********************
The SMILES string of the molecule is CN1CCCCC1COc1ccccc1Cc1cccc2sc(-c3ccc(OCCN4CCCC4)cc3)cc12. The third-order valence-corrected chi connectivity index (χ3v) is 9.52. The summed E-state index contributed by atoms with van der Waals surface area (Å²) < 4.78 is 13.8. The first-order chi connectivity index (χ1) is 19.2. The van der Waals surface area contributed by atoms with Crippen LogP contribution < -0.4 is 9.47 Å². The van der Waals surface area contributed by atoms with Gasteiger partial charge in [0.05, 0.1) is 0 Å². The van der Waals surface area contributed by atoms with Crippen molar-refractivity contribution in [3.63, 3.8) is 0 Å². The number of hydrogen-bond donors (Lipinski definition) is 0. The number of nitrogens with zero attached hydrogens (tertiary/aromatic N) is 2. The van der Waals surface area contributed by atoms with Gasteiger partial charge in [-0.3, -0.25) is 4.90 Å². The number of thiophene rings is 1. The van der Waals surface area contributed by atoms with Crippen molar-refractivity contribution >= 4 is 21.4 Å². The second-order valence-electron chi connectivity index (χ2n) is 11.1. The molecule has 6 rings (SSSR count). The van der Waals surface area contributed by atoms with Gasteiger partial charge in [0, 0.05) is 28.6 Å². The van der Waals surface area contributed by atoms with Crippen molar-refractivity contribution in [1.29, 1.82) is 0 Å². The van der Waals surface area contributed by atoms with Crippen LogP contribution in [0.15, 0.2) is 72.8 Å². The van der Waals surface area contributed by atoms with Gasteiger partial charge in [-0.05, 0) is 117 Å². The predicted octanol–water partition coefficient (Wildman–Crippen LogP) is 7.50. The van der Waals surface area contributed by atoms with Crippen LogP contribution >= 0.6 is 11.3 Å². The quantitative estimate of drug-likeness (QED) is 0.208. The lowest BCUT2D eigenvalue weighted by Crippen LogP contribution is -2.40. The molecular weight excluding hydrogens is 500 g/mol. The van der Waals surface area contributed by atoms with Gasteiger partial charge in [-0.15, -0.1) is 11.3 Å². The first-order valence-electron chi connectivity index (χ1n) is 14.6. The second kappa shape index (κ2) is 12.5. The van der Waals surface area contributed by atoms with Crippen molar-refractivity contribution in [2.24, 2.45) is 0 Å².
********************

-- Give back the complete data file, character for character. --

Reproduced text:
The SMILES string of the molecule is CN1CCCCC1COc1ccccc1Cc1cccc2sc(-c3ccc(OCCN4CCCC4)cc3)cc12. The third-order valence-corrected chi connectivity index (χ3v) is 9.52. The summed E-state index contributed by atoms with van der Waals surface area (Å²) < 4.78 is 13.8. The first-order chi connectivity index (χ1) is 19.2. The van der Waals surface area contributed by atoms with Crippen LogP contribution < -0.4 is 9.47 Å². The van der Waals surface area contributed by atoms with Gasteiger partial charge in [0.05, 0.1) is 0 Å². The van der Waals surface area contributed by atoms with Crippen molar-refractivity contribution in [3.63, 3.8) is 0 Å². The number of hydrogen-bond donors (Lipinski definition) is 0. The number of nitrogens with zero attached hydrogens (tertiary/aromatic N) is 2. The van der Waals surface area contributed by atoms with Gasteiger partial charge in [-0.3, -0.25) is 4.90 Å². The number of thiophene rings is 1. The van der Waals surface area contributed by atoms with Crippen molar-refractivity contribution >= 4 is 21.4 Å². The second-order valence-electron chi connectivity index (χ2n) is 11.1. The molecule has 6 rings (SSSR count). The van der Waals surface area contributed by atoms with Gasteiger partial charge in [0, 0.05) is 28.6 Å². The van der Waals surface area contributed by atoms with Crippen molar-refractivity contribution in [1.29, 1.82) is 0 Å². The van der Waals surface area contributed by atoms with Crippen LogP contribution in [0.15, 0.2) is 72.8 Å². The van der Waals surface area contributed by atoms with Gasteiger partial charge in [-0.05, 0) is 117 Å². The predicted octanol–water partition coefficient (Wildman–Crippen LogP) is 7.50. The van der Waals surface area contributed by atoms with Crippen LogP contribution >= 0.6 is 11.3 Å². The quantitative estimate of drug-likeness (QED) is 0.208. The lowest BCUT2D eigenvalue weighted by Crippen LogP contribution is -2.40. The molecular weight excluding hydrogens is 500 g/mol. The van der Waals surface area contributed by atoms with Gasteiger partial charge in [-0.15, -0.1) is 11.3 Å². The first-order valence-electron chi connectivity index (χ1n) is 14.6. The second kappa shape index (κ2) is 12.5. The van der Waals surface area contributed by atoms with Crippen molar-refractivity contribution in [2.24, 2.45) is 0 Å².